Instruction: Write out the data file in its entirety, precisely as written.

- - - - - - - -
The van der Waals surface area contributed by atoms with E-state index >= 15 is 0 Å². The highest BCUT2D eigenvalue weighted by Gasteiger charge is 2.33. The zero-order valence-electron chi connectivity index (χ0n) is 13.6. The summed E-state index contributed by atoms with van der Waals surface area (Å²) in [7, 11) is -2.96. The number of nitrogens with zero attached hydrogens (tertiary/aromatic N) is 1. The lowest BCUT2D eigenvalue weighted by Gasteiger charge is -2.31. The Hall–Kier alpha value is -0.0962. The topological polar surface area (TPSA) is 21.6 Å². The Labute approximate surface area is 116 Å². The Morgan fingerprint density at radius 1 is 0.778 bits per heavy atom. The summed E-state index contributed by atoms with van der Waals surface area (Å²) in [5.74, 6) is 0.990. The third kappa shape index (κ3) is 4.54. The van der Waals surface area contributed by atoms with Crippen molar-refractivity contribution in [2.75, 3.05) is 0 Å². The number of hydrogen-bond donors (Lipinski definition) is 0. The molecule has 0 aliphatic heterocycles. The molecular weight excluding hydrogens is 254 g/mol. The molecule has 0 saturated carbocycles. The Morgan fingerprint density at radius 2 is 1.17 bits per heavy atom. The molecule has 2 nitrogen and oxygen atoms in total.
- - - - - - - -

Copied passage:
The van der Waals surface area contributed by atoms with E-state index >= 15 is 0 Å². The highest BCUT2D eigenvalue weighted by Gasteiger charge is 2.33. The zero-order valence-electron chi connectivity index (χ0n) is 13.6. The summed E-state index contributed by atoms with van der Waals surface area (Å²) in [7, 11) is -2.96. The number of nitrogens with zero attached hydrogens (tertiary/aromatic N) is 1. The lowest BCUT2D eigenvalue weighted by Gasteiger charge is -2.31. The Hall–Kier alpha value is -0.0962. The topological polar surface area (TPSA) is 21.6 Å². The Labute approximate surface area is 116 Å². The Morgan fingerprint density at radius 1 is 0.778 bits per heavy atom. The summed E-state index contributed by atoms with van der Waals surface area (Å²) in [5.74, 6) is 0.990. The third kappa shape index (κ3) is 4.54. The van der Waals surface area contributed by atoms with Crippen molar-refractivity contribution in [2.75, 3.05) is 0 Å². The number of hydrogen-bond donors (Lipinski definition) is 0. The molecule has 0 aliphatic heterocycles. The molecular weight excluding hydrogens is 254 g/mol. The molecule has 0 saturated carbocycles. The Morgan fingerprint density at radius 2 is 1.17 bits per heavy atom. The molecule has 2 nitrogen and oxygen atoms in total.